For years, whether on screen, in print, or online, brands have been demonstrating relatability by mimicking the behaviours that consumers best respond to. Take Apple, one of the world’s most recognisable brands, and how it’s tapped into the notion of family or niche groups to advertise.
Alternatively, you might take after a popular campaign or icon, the way IKEA once parodied Apple. In the end, imitation, whether humorous or to strike an emotional chord, has proven itself time and again a successful method of connecting with an audience.
2. Choose to Stand Out
Beside our constant longing to be part of something is an equal longing to stand out. If you’re on the road towards expanding and diversifying your clientele, you’ll want to connect with as many types of people as possible.
Keep in mind that no one business is limited to benefiting from high-profile clients. Instead, you’ll want to touch base with others who are up-and-coming, industry peers, other experts, or even competitors.
Begin wherever you see fit—whether you’re taking a well-known trend and executing it differently or establishing a unique brand voice.
Good business leaders differentiate themselves from competitors and inspire those around them to go against the grain as well. After all, everybody’s got a bit of a soft spot for the rebellious type.
3. Inspire High Performing Behaviour Internally
Social influence isn’t all about the impact you make externally, but the way you encourage better performance from your teams. In fact, 71% of executives are now realising the correlation between employee engagement and a company’s success.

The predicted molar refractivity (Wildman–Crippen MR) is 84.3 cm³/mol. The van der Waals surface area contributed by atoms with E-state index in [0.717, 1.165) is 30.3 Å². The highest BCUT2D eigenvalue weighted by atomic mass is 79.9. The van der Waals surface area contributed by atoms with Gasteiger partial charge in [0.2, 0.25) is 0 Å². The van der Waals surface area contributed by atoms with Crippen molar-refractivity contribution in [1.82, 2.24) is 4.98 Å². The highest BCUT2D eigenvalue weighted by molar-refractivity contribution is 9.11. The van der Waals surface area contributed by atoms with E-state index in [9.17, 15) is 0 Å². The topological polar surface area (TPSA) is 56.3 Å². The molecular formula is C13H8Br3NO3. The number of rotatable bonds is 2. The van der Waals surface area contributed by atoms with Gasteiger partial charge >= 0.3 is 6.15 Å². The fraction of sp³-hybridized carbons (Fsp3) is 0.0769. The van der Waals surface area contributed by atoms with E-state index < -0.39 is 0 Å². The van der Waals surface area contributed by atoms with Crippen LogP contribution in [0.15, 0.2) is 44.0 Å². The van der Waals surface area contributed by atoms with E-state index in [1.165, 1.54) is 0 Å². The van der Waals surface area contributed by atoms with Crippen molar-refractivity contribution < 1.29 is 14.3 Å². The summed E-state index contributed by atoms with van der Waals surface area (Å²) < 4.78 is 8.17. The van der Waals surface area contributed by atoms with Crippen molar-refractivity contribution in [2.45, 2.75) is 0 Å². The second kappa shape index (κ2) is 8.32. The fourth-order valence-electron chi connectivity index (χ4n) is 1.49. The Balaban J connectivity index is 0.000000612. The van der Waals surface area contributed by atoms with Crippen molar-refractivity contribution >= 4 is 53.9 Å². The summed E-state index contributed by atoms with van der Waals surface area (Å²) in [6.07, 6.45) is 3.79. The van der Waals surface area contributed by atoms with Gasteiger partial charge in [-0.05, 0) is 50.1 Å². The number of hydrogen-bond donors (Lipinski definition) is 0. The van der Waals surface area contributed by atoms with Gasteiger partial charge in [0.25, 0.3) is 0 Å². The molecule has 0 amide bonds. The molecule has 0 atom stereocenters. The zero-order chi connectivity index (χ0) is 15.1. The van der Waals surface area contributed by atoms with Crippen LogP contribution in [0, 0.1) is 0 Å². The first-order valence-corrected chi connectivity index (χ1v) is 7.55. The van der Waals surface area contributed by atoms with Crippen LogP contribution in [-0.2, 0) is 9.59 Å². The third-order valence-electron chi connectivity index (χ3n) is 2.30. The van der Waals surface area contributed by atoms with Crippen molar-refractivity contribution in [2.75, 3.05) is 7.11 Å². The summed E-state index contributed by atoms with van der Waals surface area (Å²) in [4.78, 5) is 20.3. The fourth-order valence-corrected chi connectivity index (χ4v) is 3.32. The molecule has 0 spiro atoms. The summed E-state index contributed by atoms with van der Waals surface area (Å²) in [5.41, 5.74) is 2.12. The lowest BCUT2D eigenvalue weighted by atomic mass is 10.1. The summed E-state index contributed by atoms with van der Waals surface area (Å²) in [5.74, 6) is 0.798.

We’re all privy to the notion of “healthy competition”—but you’ll need to draw the line between alienation and productive social comparisons. Ditch the monthly winner-take-all and top-performing employee contests. They’ll only demotivate your team.
Instead, consider a project management system that allows your team to keep up with one another without having to “lose” to a better-performing peer.
If you’re looking into software, try Teamwork. It allows business managers to get an instant overview of team capacity and reassign tasks depending on productivity.
Practising a generous amount of employee engagement and assessing your team’s bandwidth will allow you to make more informed decisions and design more effective working environments.
4. Play Up a Trait or Habit That is Uniquely Yours
It goes without saying that a strong brand identity makes for greater social impact. In fact, being consistent across all platforms can increase a brand’s revenue by up to 23%. Consistency breeds trust, which is a goal achievable by means of a powerful identifier.